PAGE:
Nortel Gives Partners New Voice In Managed Services

Nortel Networks is prepping the launch of several managed services to be offered through its partners under their own brand names.

March 5, 2005

2 Min Read
Network Computing logo

Nortel Networks is prepping the launch of several managed services to be offered through its partners under their own brand names.

The vendor plans to debut its Proactive Voice Quality Management service next month and will follow up a few months later with managed security offerings, said Jeffrey Hitchman, director of global services for enterprise marketing at Nortel, Brampton, Ontario.

The voice service, which incorporates VoIP management technology from NetIQ, will offer remote monitoring and management of Nortel VoIP environments, providing network health checks, proactive identification of performance degradation and closed-loop monitoring of IP calls, Hitchman said.

Security services, including a managed VPN offering, are planned for May or June.

"We have lots of large partners with big services infrastructure, but for small to medium partners that want to participate but can't make the investment [in infrastructure], we like to provide a bridge to sell Nortel services under their own name until they build their own," Hitchman said.Nortel will provide level two and three support, while partners will field customers' first calls, he added.Stuart Chandler, president and CEO of Optivor Technologies, Jessup, Md., said the services will supplement the solution provider's managed services offering.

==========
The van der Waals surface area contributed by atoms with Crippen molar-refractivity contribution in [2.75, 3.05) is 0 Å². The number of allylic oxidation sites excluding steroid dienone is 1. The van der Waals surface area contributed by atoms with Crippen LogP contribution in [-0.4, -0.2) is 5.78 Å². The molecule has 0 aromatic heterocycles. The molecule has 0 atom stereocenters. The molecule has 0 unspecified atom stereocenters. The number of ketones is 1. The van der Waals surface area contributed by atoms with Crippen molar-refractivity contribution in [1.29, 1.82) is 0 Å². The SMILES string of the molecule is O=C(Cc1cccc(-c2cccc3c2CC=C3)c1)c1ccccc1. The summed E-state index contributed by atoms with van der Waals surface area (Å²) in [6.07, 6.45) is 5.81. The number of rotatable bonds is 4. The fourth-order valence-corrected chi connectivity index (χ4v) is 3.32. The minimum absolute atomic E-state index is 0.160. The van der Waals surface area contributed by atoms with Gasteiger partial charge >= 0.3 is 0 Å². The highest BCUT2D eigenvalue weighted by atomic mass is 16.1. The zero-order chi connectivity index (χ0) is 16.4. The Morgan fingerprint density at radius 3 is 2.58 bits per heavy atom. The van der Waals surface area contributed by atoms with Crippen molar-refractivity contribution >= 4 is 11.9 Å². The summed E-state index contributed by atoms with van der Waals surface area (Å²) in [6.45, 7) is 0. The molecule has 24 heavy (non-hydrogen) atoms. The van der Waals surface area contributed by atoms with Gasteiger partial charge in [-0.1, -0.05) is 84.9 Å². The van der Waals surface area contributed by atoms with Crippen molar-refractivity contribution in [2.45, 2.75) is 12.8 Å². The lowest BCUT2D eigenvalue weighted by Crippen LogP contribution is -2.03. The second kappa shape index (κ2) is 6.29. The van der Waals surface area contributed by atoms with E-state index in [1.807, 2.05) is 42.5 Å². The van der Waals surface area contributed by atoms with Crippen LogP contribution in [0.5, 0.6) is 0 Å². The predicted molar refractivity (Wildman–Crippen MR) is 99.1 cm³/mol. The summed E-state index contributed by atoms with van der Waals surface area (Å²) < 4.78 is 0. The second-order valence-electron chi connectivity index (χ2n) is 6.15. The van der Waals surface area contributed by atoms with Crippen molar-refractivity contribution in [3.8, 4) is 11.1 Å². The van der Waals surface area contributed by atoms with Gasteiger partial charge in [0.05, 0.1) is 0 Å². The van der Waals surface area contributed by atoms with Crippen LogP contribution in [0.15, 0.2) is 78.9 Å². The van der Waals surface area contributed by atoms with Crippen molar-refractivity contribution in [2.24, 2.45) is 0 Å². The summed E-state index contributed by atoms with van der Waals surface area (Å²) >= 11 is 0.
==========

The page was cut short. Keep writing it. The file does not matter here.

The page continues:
"Predominantly we would use our own services, but managed services from Nortel could come into play for high-level [service-level agreements] when we as a dealer don't want to take on the risk," Chandler said. In other instances, Optivor might tap Nortel to provide monitoring outside of business hours, he said.

Still, not all customers are open to purchasing managed services for their VoIP environments, said Rob Finucan, president of Combat Networks, a solution provider in Nepean, Ontario. "Communications is critical, and they want to handle it themselves," Finucan said of some of Combat's larger government and financial customers. Smaller customers, such as school districts, are a more likely target, he said.

Nortel joins rivals Avaya and Cisco Systems in entering the VoIP services fray.

SUBSCRIBE TO OUR NEWSLETTER
Stay informed! Sign up to get expert advice and insight delivered direct to your inbox

You May Also Like


More Insights